Derby Day, in which participants at the Pickwick Banquet Center can
bet on the Kentucky Derby, helps generate much of the association's
But the Self-Aid Workshop helps its roughly 57 employees raise money
via a more mainstream method: by working for a living.
In the workshop on a recent afternoon, most of the employees, who have
developmental disabilities of various kinds, were at work putting
together stacks of flattened newspaper.
The stacks, when they are compressed, can be used for packing material
or for other purposes. Employees are paid on a piecework basis for these
and other projects, and earn between 10 cents and $2 for each piece
produced, depending on the complexity of the work.
It's not always very much money, but Carole Jouroyan, executive
director of the workshop, said the benefits for both employees and the
people buying the products go beyond the merely financial.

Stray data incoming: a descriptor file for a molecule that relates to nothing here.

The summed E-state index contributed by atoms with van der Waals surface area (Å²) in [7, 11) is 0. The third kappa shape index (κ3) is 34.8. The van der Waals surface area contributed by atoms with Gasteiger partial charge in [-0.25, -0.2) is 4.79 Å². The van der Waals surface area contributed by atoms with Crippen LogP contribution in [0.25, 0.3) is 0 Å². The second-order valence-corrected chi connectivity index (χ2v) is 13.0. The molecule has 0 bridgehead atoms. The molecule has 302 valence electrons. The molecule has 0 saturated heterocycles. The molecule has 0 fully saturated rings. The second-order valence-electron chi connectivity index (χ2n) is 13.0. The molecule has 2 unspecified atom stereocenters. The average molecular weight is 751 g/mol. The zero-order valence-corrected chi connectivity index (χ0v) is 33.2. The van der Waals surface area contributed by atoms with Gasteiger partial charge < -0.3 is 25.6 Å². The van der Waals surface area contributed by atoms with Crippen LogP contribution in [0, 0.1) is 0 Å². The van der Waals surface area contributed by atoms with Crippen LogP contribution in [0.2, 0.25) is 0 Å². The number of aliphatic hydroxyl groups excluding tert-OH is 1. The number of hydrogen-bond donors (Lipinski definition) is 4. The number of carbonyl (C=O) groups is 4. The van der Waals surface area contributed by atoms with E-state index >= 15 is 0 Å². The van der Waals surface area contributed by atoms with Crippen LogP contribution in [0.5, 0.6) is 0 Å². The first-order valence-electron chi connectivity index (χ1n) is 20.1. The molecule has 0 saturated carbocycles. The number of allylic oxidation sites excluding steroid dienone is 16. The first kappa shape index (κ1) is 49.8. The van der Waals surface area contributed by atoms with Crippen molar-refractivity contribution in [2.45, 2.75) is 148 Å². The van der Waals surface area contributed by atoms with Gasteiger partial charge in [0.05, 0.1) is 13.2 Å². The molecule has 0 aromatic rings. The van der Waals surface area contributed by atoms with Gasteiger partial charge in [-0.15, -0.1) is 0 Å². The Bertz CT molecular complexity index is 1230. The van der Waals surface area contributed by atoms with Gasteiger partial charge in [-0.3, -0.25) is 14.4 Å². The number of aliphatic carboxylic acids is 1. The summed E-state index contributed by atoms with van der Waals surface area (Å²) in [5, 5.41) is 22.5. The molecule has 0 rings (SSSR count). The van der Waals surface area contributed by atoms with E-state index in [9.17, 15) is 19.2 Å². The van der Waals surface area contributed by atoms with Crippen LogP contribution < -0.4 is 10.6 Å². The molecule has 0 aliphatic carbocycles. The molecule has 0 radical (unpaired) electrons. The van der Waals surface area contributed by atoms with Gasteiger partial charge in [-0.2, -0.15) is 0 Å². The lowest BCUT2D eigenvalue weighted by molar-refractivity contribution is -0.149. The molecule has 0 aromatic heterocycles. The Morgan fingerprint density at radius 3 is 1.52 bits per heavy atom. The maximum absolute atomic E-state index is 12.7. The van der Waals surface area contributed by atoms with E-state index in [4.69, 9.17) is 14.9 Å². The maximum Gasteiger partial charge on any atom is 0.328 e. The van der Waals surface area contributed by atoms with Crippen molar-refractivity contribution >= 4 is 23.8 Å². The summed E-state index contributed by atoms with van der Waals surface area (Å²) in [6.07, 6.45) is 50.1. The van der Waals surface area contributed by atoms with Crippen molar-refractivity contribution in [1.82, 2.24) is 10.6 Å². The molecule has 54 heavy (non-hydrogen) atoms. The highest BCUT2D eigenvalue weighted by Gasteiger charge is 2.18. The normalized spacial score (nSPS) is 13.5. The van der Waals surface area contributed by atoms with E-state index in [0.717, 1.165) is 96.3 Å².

"It's just the idea that all of us like to get up in the morning and
know we have a place to go and something to do," she said. "It gives them
an identity and a sense of adding to the environment, of being part of
The workshop has been around since 1954, although it was originally a
school rather than a workplace. These days, clients such as Nestle,
Charter Communications and Glendale Adventist Medical Center use its
"They've always done a great job for us," said Rachel Clark, a
recruiting coordinator for Nestle. The company uses the services of the
workshop employees to assemble goody bags used in promotional efforts.
For Nestle, Clark said, contracting with the workshop was a good ethical
decision as well as a smart business move.
"It's part of our extension into the community," she said.
The Self-Aid Workshop is at 6512 San Fernando Road. For more
information, call 242-2434.